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There is a common myth that talking about suicide can create or increase the chance of someone harming themselves. This is one of the biggest myths that surround this area. In other words, talking about suicide does not create or increase the risk of someone hurting themselves. So why don't we take this opportunity to talk about what we do if we find ourselves or one of our friends in a situation where they are contemplating suicide.
Believe it or not, a large portion of people contemplating suicide usually communicate their intentions in some shape or form to a friend or family member before they attempt to harm themselves. This should be recognised as an invitation to assist your family member or friend to find professional help.
A large portion of people who take their own lives suffer from depression. So being aware of some of the following signs of depression may be helpful:
Of course a person may have some of these symptoms and not be depressed, as the clinical diagnosis of depression accounts for many and varied factors.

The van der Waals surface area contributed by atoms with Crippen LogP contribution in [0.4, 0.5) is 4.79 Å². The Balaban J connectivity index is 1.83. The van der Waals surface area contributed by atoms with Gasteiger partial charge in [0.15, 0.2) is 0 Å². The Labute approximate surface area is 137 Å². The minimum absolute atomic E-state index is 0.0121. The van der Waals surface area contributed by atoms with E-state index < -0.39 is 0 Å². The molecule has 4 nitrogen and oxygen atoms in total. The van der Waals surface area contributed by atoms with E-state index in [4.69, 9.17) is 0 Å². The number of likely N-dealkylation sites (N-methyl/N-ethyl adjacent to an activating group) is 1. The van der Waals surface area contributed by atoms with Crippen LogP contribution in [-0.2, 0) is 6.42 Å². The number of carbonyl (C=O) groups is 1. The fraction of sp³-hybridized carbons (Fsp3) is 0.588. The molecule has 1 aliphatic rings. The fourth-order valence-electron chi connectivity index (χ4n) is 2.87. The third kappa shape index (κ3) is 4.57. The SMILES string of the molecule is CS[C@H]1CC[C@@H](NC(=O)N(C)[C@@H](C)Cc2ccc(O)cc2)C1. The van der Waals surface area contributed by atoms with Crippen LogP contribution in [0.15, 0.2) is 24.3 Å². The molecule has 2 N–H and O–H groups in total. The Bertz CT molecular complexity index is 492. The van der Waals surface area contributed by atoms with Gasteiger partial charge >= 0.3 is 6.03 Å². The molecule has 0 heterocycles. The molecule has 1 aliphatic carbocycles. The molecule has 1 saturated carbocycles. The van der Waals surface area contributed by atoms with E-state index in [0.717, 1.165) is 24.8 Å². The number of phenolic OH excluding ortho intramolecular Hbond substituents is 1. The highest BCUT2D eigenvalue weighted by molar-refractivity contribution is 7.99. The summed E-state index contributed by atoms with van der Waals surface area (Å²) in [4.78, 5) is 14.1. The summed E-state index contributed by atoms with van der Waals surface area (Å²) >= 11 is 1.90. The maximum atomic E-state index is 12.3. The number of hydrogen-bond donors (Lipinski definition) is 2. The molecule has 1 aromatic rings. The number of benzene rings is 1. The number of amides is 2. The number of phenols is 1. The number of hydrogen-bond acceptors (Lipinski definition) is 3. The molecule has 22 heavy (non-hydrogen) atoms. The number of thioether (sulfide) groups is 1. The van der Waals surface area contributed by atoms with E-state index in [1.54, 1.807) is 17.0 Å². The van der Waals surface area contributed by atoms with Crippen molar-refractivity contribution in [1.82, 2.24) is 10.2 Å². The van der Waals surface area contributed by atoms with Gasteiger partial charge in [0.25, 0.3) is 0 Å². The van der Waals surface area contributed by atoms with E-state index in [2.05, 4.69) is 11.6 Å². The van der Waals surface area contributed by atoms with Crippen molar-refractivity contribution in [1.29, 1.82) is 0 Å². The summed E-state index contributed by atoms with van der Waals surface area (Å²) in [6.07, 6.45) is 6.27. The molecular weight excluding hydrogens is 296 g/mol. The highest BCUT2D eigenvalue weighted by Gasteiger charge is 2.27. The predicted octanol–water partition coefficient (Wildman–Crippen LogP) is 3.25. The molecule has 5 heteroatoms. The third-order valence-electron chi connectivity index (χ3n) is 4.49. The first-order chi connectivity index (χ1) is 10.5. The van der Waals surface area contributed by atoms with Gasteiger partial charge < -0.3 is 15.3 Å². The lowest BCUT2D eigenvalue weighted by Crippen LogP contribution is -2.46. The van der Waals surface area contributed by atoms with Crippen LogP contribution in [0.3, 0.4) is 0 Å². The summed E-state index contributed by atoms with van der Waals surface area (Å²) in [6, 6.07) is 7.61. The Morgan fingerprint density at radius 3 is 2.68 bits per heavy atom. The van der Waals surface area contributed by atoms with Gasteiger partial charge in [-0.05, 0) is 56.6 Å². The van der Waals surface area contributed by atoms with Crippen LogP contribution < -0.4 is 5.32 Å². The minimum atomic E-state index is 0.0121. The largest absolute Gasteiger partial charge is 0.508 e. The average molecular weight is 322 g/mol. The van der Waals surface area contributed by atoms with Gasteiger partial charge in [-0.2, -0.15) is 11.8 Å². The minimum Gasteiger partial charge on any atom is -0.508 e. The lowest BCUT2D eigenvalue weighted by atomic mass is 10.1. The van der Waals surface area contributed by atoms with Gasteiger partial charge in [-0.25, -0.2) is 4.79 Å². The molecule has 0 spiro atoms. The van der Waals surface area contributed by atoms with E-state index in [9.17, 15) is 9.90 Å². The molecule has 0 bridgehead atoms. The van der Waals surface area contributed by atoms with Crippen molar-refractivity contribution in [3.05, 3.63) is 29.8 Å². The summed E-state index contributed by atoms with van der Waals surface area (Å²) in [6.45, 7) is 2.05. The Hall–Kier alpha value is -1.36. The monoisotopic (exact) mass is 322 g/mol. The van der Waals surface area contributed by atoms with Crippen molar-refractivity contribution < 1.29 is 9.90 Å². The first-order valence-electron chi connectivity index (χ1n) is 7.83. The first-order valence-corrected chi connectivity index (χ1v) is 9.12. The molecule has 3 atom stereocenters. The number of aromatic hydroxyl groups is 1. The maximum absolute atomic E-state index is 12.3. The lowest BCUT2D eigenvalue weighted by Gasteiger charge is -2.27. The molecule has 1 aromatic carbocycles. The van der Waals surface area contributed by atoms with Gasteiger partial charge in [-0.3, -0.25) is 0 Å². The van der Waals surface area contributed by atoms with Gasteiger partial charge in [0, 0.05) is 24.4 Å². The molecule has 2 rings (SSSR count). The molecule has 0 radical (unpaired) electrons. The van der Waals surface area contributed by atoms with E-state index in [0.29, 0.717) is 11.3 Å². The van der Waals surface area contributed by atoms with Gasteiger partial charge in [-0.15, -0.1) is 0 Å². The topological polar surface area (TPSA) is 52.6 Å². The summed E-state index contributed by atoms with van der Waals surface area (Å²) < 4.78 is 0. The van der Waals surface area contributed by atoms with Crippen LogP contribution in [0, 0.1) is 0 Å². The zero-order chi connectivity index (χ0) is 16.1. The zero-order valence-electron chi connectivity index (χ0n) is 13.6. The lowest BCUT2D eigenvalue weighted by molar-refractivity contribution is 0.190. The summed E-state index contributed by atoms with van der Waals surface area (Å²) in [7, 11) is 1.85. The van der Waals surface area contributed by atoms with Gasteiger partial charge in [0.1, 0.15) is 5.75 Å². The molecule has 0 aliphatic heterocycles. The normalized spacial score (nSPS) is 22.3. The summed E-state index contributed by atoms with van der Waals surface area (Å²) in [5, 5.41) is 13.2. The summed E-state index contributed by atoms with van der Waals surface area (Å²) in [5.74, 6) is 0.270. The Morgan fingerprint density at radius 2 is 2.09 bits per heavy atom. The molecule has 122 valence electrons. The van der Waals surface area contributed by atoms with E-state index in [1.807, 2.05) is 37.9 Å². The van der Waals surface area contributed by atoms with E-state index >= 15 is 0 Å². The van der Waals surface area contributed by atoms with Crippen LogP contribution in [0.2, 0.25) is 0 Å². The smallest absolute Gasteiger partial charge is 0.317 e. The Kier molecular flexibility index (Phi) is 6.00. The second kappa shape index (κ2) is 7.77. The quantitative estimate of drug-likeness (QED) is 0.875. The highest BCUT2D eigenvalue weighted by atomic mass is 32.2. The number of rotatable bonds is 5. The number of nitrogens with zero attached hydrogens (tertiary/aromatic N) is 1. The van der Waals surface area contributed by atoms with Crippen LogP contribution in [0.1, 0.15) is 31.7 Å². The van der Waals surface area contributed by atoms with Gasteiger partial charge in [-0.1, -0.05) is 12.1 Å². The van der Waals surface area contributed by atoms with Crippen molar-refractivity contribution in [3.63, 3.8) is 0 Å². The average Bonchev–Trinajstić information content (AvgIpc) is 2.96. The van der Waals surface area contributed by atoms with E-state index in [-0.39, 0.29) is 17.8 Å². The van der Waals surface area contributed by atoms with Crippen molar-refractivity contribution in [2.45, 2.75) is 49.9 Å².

Other warning signs that have been found to be associated with increased risk of suicide include:
If in doubt you could always ask the person directly. You could say something like:
So what if I ask these questions and they say that they are in fact contemplating suicide?
Whilst it can be confronting and scary to hear someone talk about suicide, for the person considering harming themselves, it can be liberating to say the words out loud. It is often such a taboo topic that people avoid actually taking about it, so giving them the opportunity to do so can help a lot.
So if your friend or family member answers yes... what do you do?
The main points to remember are:
Firstly, call an ambulance (Dial 000) if your family member or friend has taken pills or harmed themselves in any way.
If the threat is not as imminent there are many different people you could call to assist you: